The restaurant itself is on the smaller scale--make sure to reserve a table regardless of whether you are eating there for lunch or dinner. Also, bring cash as they don't accept credit or bank cards.
We are so glad to have found authentic, delicious, and affordable Chinese food in Lausanne! Thank you to all of our readers who urged us to review this restaurant--it has rightfully earned its place on our 'Favorite Restaurants' list.
Until next time, Chez Xu...and the time after that...and after that...
Have you eaten at Chez Xu? Which dish should we add to our list for our next visit?
Chez Xu Rue du Tunnel 10, Lausanne, 1005
021 312 40 87 -or-
OH boy… The music festival that manages to get us both in trouble year after year is here again. We can’t be sure what it is about Cully Jazz, but it likely has to do with the intimate wine cellar settings of the OFF festival, the chilly springtime evenings, and the local wine – yes, probably it has something to do with the local wine. Before we know it, we’re grooving like a couple of beat poets to the rhythm of jazz bands from around the world. This year we can thank a baby and graduate school for keeping us well-behaved...we hope.
Although the Cully festival has grown in popularity over the years, meaning that cellars are crowded and parking is scarce, we still love watching this charming Lavaux village come to life around a passionate art form. All you need to do is show up with some good company and the festival will take care of the good vibes and the good wine.
Cully always boasts an interesting lineup of IN concerts (for a price), but we consider ourselves OFF festival enthusiasts. We like the crowded cellars – yes, they’re a little bit hot, a little bit sweaty, but there is something extraordinary about experiencing the music up close. It’s intimate and intoxicating – just like jazz should be.
Cellars open at 20h during the week and at 18h on the weekends. And we have two tips for making your experience as enjoyable as possible 1) TAKE THE TRAIN (only fools try to park…) 2) Show up at least 30 minutes before the cellars open to be sure that you can get a place near the front of the room. Part of the beauty of jazz is watching the musicians enjoy their craft. Snag a spot at the front and hold your ground as the room fills up…
Have you ever been to the Cully festival before? Do you have any additional tips for our readers?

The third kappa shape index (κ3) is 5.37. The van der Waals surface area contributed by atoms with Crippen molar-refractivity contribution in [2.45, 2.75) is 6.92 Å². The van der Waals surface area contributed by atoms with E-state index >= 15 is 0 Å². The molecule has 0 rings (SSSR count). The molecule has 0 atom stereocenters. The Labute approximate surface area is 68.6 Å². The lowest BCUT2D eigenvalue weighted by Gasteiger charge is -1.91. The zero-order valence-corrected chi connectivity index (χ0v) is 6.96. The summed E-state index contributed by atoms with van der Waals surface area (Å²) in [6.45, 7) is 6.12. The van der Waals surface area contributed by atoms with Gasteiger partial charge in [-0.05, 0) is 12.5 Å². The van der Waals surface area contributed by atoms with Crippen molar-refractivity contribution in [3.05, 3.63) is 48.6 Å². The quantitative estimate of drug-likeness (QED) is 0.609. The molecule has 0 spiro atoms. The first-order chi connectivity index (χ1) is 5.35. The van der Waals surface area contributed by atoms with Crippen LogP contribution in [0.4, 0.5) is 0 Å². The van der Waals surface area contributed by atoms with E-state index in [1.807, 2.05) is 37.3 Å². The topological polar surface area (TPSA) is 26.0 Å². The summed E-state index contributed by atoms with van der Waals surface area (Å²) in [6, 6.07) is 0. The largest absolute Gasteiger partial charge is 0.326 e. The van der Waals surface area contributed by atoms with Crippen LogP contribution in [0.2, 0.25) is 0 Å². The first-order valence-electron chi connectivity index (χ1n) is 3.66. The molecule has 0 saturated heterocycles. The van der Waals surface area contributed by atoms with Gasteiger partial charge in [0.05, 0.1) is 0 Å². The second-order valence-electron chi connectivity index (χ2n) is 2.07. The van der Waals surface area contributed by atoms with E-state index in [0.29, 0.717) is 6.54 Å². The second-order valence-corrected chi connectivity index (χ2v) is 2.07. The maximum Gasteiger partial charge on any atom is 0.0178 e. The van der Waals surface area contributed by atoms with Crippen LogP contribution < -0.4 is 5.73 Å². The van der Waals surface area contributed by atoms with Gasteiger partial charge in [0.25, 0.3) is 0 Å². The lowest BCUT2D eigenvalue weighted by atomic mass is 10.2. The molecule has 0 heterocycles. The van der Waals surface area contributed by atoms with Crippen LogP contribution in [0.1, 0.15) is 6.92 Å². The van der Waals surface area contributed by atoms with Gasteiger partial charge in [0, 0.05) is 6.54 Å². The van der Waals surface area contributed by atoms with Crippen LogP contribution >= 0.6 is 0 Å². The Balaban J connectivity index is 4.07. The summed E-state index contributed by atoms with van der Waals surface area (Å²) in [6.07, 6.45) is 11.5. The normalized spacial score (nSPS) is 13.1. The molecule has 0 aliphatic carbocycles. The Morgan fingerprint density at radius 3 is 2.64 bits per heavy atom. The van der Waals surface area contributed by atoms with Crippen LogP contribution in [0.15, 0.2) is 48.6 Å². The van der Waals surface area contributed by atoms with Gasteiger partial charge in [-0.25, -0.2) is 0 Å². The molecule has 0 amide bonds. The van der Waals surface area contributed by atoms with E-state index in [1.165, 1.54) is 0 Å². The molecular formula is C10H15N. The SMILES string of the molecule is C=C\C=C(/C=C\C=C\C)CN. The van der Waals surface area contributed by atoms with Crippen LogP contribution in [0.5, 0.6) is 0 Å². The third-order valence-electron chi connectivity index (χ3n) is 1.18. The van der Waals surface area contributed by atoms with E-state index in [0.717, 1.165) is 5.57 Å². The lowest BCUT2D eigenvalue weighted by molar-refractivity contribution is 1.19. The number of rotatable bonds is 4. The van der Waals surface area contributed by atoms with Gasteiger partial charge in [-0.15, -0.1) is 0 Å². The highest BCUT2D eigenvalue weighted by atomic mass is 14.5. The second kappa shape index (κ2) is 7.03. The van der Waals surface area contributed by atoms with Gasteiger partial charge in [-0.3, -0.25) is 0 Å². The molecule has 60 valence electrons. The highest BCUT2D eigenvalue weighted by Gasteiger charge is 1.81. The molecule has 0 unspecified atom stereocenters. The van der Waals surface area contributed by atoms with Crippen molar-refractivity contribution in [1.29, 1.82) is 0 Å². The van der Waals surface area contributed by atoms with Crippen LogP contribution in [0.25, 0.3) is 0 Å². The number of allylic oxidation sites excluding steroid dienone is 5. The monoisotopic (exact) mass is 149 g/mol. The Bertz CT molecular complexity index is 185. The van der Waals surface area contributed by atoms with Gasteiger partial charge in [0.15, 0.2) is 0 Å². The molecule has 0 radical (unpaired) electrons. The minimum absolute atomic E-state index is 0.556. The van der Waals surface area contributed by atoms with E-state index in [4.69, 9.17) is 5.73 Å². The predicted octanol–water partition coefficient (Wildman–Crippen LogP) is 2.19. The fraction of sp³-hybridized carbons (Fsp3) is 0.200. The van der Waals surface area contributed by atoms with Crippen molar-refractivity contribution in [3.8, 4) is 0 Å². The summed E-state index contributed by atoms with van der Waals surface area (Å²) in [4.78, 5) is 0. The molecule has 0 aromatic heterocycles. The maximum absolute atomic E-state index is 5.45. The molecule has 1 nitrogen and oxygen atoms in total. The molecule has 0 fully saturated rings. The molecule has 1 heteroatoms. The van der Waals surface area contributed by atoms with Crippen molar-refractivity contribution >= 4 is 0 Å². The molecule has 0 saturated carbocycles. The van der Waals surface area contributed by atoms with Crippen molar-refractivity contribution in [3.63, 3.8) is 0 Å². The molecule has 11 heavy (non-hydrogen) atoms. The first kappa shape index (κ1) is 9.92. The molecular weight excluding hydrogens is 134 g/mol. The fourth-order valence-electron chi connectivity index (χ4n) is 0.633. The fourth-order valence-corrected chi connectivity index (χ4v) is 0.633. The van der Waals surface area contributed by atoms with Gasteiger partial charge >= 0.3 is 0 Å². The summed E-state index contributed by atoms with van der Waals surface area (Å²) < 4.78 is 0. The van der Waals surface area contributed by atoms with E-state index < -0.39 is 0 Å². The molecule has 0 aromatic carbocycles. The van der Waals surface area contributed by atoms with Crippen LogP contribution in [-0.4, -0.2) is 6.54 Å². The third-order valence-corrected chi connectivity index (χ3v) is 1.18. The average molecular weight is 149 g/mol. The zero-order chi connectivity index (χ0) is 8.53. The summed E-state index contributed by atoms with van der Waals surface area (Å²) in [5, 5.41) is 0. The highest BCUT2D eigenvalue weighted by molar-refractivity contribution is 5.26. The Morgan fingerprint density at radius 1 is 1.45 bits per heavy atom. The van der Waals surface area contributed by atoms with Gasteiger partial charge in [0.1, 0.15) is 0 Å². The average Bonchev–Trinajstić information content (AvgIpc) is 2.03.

The birds are singing, the sun is shining, the trees are shifting their tones from grey to light green - it's springtime in Switzerland!
Every year about this time we start to get that little flutter of exciting in our hearts; soon it will be time for lakeside picnics, warm weather hiking and music festivals galore!
But before all that, there is the Morges Tulip Festival, a springtime ritual in these parts. From April to mid-May, you can stroll through the lakeside Parc de l'Indépendance and enjoy the more than 120,000 tulips on display from 300 different varieties.
In other years, we would advise to wait until mid- or late-April for the tulips to begin to reach their peak; however, Winter 2014 was anything but usual and Mother Nature seems to be in a hurry. In any case, it's better not to wait until the end of the festival to make your visit, as many of the blooms will already be in decline...
This is one of our top picks for a family outing this time of year. Not to be missed for a relaxing afternoon with your kids or grandparents!
Exercise in disguise. That's how Ashlee describes her Zumba fitness classes, and we couldn't agree more. One hour of booty-shaking tunes, it honestly felt like we were at a dance party with a bunch of our friends. It also didn't hurt that Ashlee genuinely loves what she does; it is evident in her warm demeanor and her infectious smile. She has an energy that radiates throughout the room, and encourages you to dip a bit lower, lift your leg a bit higher, or put a little bit more shake in your salsa moves.